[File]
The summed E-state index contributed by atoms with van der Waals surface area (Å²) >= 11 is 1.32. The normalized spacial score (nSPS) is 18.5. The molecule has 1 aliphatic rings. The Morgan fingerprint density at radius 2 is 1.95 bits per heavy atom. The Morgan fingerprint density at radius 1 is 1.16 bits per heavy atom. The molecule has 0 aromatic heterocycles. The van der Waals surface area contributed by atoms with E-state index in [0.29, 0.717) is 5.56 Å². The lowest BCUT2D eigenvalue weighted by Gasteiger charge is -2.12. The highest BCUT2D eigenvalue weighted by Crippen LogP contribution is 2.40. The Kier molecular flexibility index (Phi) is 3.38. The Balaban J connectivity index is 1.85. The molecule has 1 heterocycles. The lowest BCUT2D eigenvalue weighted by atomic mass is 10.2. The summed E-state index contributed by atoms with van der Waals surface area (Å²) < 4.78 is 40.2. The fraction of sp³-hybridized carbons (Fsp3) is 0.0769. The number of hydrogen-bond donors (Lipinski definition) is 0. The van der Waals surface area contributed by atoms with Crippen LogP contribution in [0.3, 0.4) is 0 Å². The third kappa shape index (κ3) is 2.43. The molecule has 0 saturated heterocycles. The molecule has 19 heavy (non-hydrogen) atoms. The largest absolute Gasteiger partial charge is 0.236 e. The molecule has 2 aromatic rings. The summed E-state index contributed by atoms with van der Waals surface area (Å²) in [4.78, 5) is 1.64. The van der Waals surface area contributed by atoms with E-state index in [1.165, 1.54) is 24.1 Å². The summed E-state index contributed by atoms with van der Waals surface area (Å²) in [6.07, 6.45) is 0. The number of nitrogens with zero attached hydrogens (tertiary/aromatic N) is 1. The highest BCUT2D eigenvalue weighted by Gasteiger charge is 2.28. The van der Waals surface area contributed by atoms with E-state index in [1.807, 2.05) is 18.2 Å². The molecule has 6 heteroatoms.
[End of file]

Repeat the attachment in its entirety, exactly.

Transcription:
The summed E-state index contributed by atoms with van der Waals surface area (Å²) >= 11 is 1.32. The normalized spacial score (nSPS) is 18.5. The molecule has 1 aliphatic rings. The Morgan fingerprint density at radius 2 is 1.95 bits per heavy atom. The Morgan fingerprint density at radius 1 is 1.16 bits per heavy atom. The molecule has 0 aromatic heterocycles. The van der Waals surface area contributed by atoms with E-state index in [0.29, 0.717) is 5.56 Å². The lowest BCUT2D eigenvalue weighted by Gasteiger charge is -2.12. The highest BCUT2D eigenvalue weighted by Crippen LogP contribution is 2.40. The Kier molecular flexibility index (Phi) is 3.38. The Balaban J connectivity index is 1.85. The molecule has 1 heterocycles. The lowest BCUT2D eigenvalue weighted by atomic mass is 10.2. The summed E-state index contributed by atoms with van der Waals surface area (Å²) < 4.78 is 40.2. The fraction of sp³-hybridized carbons (Fsp3) is 0.0769. The number of hydrogen-bond donors (Lipinski definition) is 0. The van der Waals surface area contributed by atoms with Crippen LogP contribution in [0.3, 0.4) is 0 Å². The third kappa shape index (κ3) is 2.43. The molecule has 0 saturated heterocycles. The molecule has 19 heavy (non-hydrogen) atoms. The largest absolute Gasteiger partial charge is 0.236 e. The molecule has 2 aromatic rings. The summed E-state index contributed by atoms with van der Waals surface area (Å²) in [4.78, 5) is 1.64. The van der Waals surface area contributed by atoms with E-state index in [1.165, 1.54) is 24.1 Å². The summed E-state index contributed by atoms with van der Waals surface area (Å²) in [6.07, 6.45) is 0. The number of nitrogens with zero attached hydrogens (tertiary/aromatic N) is 1. The highest BCUT2D eigenvalue weighted by Gasteiger charge is 2.28. The van der Waals surface area contributed by atoms with E-state index in [1.807, 2.05) is 18.2 Å². The molecule has 6 heteroatoms.